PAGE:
My sister and I haven’t had a girls’ night out since our children appeared on the scene 5 years ago. Recently, with now 4 children between us, we’ve been discussing what we could do to address this situation so when the Apollo Victoria offered tickets to Wicked we nearly bit off their hand.
Both proud musical geeks, from a very early age we absolutely loved visiting the West End. I vividly remember standing at the stage entrance to the Palladium waiting for Jason Donovan to leave after watching Joseph & the Amazing Technicolour Dreamcoat aged 9, and my poor parents regularly had to endure my sister and my musical extravaganzas (some self-written 😱) on rainy afternoons.
Nevertheless, in spite of hearing great things and both knowing the Gravity song from Glee, neither of us had seen Wicked nor knew much about the story.
In a nutshell, it’s a retelling of the Wonderful Wizard of Oz from the perspective of the Wicked Witch of the West, a monicker which, we discover, is hugely unfair and more based upon the colour of her skin than anything about her character. The story explores Elphaba’s (the Wicked Witch) unhappy childhood as an outcast and her unlikely relationship with the uber-popular Glinda, the Good Witch.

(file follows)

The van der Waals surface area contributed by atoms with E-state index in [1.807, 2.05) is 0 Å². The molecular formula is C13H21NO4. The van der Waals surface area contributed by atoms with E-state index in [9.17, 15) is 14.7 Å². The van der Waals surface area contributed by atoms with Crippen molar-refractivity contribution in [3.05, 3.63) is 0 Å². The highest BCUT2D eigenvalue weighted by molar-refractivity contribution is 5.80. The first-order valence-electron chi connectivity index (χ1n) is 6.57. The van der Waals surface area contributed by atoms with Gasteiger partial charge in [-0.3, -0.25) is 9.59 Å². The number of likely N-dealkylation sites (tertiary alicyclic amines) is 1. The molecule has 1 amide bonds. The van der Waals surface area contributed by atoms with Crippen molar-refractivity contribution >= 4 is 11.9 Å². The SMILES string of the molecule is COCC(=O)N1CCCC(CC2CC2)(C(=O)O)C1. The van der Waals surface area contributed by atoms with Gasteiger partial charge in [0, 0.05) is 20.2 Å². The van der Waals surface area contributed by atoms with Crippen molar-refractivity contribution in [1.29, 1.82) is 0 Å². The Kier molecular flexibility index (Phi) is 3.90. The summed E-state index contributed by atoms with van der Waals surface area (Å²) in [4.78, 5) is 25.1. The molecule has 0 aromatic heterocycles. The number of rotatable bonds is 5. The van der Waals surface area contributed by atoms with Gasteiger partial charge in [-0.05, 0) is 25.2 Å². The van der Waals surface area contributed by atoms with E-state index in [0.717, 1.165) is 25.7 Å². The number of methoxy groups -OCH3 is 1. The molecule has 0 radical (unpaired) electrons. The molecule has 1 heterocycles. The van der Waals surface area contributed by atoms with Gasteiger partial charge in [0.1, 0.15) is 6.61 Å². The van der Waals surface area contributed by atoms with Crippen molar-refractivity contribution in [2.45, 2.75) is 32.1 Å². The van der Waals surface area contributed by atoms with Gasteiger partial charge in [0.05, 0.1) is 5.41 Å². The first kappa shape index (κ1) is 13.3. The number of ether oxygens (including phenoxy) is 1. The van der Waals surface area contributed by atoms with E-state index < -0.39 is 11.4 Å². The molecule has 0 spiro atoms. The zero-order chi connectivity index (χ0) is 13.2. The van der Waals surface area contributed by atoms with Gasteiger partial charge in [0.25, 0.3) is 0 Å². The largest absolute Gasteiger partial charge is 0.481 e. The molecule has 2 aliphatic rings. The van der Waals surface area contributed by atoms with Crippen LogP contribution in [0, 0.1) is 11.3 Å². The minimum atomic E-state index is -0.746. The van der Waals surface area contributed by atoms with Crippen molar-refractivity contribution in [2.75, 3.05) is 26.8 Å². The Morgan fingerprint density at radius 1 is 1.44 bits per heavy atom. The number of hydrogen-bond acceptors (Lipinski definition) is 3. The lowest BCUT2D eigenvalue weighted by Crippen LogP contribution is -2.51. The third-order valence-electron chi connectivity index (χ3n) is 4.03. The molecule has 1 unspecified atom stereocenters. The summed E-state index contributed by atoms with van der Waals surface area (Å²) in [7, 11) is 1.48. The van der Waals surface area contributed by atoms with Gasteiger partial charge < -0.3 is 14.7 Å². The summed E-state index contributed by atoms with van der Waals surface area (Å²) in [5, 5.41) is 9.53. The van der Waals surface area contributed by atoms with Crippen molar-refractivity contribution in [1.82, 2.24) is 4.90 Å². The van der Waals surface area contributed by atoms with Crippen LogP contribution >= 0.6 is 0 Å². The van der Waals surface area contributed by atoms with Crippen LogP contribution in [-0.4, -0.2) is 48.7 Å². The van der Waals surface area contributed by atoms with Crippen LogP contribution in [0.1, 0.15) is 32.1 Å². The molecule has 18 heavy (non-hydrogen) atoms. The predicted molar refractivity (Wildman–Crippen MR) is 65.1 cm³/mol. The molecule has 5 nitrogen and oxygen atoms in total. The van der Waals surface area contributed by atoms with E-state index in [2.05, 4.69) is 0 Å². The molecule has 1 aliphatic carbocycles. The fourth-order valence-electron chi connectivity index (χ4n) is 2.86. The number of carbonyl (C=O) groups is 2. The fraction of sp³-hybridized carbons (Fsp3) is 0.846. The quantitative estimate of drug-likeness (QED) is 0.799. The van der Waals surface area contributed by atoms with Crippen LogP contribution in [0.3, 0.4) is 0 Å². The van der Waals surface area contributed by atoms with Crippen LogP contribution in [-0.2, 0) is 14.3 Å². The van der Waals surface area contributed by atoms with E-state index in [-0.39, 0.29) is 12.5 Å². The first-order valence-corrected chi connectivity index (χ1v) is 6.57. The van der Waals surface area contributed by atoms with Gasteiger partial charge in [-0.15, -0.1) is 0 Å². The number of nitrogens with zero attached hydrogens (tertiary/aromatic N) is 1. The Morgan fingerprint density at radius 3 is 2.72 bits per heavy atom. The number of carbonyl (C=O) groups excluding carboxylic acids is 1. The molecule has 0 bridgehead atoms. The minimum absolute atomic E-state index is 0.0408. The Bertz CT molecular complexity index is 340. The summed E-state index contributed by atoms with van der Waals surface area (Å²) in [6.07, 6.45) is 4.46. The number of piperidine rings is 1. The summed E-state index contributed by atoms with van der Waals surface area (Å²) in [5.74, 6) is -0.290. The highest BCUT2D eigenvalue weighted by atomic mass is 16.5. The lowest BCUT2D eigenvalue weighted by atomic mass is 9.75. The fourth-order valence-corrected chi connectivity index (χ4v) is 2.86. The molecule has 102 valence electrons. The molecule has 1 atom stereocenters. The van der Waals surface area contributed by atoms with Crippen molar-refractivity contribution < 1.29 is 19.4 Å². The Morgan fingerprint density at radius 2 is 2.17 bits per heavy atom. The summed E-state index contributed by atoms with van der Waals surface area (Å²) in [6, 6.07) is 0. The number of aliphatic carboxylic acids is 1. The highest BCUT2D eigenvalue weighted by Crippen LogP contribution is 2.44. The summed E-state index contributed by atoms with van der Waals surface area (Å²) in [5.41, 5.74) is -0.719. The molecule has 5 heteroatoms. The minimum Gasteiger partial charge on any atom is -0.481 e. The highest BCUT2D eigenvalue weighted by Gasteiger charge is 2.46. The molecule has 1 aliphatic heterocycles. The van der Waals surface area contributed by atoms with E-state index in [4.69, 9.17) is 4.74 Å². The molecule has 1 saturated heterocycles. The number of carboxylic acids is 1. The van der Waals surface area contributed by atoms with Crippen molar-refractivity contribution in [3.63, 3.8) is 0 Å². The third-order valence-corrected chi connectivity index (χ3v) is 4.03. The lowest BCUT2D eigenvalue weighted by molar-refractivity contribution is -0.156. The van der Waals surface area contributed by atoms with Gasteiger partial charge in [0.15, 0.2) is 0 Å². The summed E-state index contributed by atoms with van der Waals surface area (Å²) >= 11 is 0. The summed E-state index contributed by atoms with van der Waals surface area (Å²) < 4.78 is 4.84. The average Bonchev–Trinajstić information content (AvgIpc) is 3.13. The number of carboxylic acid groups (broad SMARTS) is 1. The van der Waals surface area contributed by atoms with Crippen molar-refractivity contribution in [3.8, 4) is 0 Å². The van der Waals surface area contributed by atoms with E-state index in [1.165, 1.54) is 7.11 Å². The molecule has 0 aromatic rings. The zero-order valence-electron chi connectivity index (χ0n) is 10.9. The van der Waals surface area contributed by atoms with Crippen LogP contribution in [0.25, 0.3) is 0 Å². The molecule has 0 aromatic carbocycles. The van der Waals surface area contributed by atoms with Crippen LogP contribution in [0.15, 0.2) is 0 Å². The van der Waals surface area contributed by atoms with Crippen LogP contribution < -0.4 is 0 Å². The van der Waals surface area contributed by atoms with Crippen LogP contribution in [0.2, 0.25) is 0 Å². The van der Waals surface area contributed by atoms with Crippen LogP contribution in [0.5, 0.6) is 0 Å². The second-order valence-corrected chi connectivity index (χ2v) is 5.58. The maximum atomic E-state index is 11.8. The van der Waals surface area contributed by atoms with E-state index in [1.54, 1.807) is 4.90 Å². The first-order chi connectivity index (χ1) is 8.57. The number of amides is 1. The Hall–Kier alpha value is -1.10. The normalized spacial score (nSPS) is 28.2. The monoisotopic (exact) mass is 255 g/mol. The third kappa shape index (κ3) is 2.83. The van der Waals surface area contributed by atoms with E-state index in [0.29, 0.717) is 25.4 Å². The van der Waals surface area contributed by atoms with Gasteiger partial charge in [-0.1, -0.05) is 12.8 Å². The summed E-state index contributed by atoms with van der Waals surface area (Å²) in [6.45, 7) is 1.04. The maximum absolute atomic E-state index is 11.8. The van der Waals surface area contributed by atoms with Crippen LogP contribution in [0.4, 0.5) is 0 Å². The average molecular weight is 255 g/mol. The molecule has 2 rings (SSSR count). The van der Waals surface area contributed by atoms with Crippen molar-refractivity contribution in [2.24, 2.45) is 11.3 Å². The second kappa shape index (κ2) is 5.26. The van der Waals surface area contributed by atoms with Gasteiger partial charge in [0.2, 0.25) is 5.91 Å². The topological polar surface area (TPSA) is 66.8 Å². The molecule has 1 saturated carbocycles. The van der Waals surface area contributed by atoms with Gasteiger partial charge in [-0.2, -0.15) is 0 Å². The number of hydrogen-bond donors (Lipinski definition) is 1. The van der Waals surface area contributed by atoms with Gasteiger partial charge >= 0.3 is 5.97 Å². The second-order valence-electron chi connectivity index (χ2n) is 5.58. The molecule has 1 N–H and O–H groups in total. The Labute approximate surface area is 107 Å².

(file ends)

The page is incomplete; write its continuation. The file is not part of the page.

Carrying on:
It’s a wonderful night out and a great story not least because it carries with it a set of very good life lessons for any child or preteen: don’t judge a book by its cover; celebrate your differences and the importance of female friendship being just some of the take-homes! We saw the fabulous Laura Pick as Elphaba, who had such a beautiful expressive voice, and Helen Woolf as Glinda who played the spoilt brat with aplomb.
The score includes some really fabulous songs including the aforementioned Defying Gravity which, I have to say, is my favourite. Popular is also brilliant and the line ‘Loathing un-a-dul-ter-a-ted Loathing’ from What is this feeling? has swept through my mind a fair amount over the last week (no comment). It’s very clear why the play has been on in the West End for 14 years and why it can claim to have been seen by nearly 60 million people in over 130 cities.
The musical continues an open-ended run at London’s Apollo Victoria Theatre where tickets are currently on sale to Saturday 28 November 2020.